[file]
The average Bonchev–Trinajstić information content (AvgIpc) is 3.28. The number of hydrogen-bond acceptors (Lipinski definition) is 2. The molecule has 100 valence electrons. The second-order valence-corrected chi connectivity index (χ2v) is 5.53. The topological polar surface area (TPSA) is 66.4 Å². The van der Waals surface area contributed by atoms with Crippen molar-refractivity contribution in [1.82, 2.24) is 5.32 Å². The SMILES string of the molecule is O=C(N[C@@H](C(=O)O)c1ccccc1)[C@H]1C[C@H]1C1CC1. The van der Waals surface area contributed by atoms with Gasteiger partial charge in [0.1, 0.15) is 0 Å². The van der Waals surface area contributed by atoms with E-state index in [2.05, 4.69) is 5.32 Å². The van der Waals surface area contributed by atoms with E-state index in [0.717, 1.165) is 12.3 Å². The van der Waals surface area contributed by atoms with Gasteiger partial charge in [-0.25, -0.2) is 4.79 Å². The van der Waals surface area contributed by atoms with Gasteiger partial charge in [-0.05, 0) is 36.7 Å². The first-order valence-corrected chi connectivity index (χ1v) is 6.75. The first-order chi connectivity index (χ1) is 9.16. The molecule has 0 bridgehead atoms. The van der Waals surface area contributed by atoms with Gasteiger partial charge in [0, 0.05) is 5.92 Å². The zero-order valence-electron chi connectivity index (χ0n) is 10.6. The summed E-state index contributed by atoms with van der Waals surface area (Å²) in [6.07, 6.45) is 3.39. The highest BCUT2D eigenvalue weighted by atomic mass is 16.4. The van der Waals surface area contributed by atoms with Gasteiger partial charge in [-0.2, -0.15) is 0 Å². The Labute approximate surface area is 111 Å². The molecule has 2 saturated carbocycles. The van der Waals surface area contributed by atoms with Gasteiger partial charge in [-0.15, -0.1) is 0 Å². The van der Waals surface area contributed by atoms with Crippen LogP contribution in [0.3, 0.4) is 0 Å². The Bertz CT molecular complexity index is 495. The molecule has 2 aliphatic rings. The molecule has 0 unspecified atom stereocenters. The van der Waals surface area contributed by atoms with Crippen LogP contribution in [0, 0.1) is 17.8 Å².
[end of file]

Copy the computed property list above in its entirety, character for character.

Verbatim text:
The average Bonchev–Trinajstić information content (AvgIpc) is 3.28. The number of hydrogen-bond acceptors (Lipinski definition) is 2. The molecule has 100 valence electrons. The second-order valence-corrected chi connectivity index (χ2v) is 5.53. The topological polar surface area (TPSA) is 66.4 Å². The van der Waals surface area contributed by atoms with Crippen molar-refractivity contribution in [1.82, 2.24) is 5.32 Å². The SMILES string of the molecule is O=C(N[C@@H](C(=O)O)c1ccccc1)[C@H]1C[C@H]1C1CC1. The van der Waals surface area contributed by atoms with Gasteiger partial charge in [0.1, 0.15) is 0 Å². The van der Waals surface area contributed by atoms with E-state index in [2.05, 4.69) is 5.32 Å². The van der Waals surface area contributed by atoms with E-state index in [0.717, 1.165) is 12.3 Å². The van der Waals surface area contributed by atoms with Gasteiger partial charge in [-0.25, -0.2) is 4.79 Å². The van der Waals surface area contributed by atoms with Gasteiger partial charge in [-0.05, 0) is 36.7 Å². The first-order valence-corrected chi connectivity index (χ1v) is 6.75. The first-order chi connectivity index (χ1) is 9.16. The molecule has 0 bridgehead atoms. The van der Waals surface area contributed by atoms with Gasteiger partial charge in [0, 0.05) is 5.92 Å². The zero-order valence-electron chi connectivity index (χ0n) is 10.6. The summed E-state index contributed by atoms with van der Waals surface area (Å²) in [6.07, 6.45) is 3.39. The highest BCUT2D eigenvalue weighted by atomic mass is 16.4. The van der Waals surface area contributed by atoms with Gasteiger partial charge in [-0.2, -0.15) is 0 Å². The Labute approximate surface area is 111 Å². The molecule has 2 saturated carbocycles. The van der Waals surface area contributed by atoms with Gasteiger partial charge in [-0.15, -0.1) is 0 Å². The van der Waals surface area contributed by atoms with Crippen LogP contribution in [0.3, 0.4) is 0 Å². The Bertz CT molecular complexity index is 495. The molecule has 2 aliphatic rings. The molecule has 0 unspecified atom stereocenters. The van der Waals surface area contributed by atoms with Crippen LogP contribution in [0, 0.1) is 17.8 Å².